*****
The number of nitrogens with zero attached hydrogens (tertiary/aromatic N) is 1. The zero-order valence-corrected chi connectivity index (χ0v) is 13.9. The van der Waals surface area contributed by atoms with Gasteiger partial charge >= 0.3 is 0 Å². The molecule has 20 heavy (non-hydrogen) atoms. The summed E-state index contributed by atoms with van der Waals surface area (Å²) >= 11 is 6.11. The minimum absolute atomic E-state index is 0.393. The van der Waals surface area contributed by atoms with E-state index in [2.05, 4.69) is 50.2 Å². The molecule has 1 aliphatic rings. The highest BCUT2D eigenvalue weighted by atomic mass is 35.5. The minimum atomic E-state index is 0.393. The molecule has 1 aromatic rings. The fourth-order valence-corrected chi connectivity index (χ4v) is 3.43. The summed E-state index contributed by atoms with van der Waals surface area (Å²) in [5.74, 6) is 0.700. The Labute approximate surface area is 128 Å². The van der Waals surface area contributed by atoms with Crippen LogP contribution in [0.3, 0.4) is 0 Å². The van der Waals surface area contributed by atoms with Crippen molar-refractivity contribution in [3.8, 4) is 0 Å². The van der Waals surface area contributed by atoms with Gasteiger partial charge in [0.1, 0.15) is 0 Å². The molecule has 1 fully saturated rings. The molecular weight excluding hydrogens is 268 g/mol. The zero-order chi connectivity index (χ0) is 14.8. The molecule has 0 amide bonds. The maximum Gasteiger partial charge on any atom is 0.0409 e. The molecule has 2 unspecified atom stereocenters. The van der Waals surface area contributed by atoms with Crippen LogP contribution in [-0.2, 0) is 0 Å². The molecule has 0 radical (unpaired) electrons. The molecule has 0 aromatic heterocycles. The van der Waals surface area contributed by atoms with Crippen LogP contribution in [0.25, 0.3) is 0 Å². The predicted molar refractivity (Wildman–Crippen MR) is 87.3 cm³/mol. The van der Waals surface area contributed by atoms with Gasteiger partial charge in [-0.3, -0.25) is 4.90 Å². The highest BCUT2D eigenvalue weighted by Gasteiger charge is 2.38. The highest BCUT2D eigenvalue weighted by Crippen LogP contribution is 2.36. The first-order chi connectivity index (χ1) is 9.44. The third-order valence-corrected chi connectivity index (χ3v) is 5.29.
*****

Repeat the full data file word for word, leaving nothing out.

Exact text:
The number of nitrogens with zero attached hydrogens (tertiary/aromatic N) is 1. The zero-order valence-corrected chi connectivity index (χ0v) is 13.9. The van der Waals surface area contributed by atoms with Gasteiger partial charge >= 0.3 is 0 Å². The molecule has 20 heavy (non-hydrogen) atoms. The summed E-state index contributed by atoms with van der Waals surface area (Å²) >= 11 is 6.11. The minimum absolute atomic E-state index is 0.393. The van der Waals surface area contributed by atoms with E-state index in [2.05, 4.69) is 50.2 Å². The molecule has 1 aliphatic rings. The highest BCUT2D eigenvalue weighted by atomic mass is 35.5. The minimum atomic E-state index is 0.393. The molecule has 1 aromatic rings. The fourth-order valence-corrected chi connectivity index (χ4v) is 3.43. The summed E-state index contributed by atoms with van der Waals surface area (Å²) in [5.74, 6) is 0.700. The Labute approximate surface area is 128 Å². The van der Waals surface area contributed by atoms with Crippen LogP contribution in [0.3, 0.4) is 0 Å². The van der Waals surface area contributed by atoms with Crippen molar-refractivity contribution in [3.8, 4) is 0 Å². The van der Waals surface area contributed by atoms with Gasteiger partial charge in [0.1, 0.15) is 0 Å². The molecule has 1 fully saturated rings. The molecular weight excluding hydrogens is 268 g/mol. The zero-order chi connectivity index (χ0) is 14.8. The molecule has 0 amide bonds. The maximum Gasteiger partial charge on any atom is 0.0409 e. The molecule has 2 unspecified atom stereocenters. The van der Waals surface area contributed by atoms with Crippen LogP contribution in [-0.2, 0) is 0 Å². The molecule has 0 radical (unpaired) electrons. The molecule has 0 aromatic heterocycles. The van der Waals surface area contributed by atoms with Crippen LogP contribution in [0.25, 0.3) is 0 Å². The predicted molar refractivity (Wildman–Crippen MR) is 87.3 cm³/mol. The van der Waals surface area contributed by atoms with Gasteiger partial charge in [-0.3, -0.25) is 4.90 Å². The highest BCUT2D eigenvalue weighted by Gasteiger charge is 2.38. The highest BCUT2D eigenvalue weighted by Crippen LogP contribution is 2.36. The first-order chi connectivity index (χ1) is 9.44. The third-order valence-corrected chi connectivity index (χ3v) is 5.29.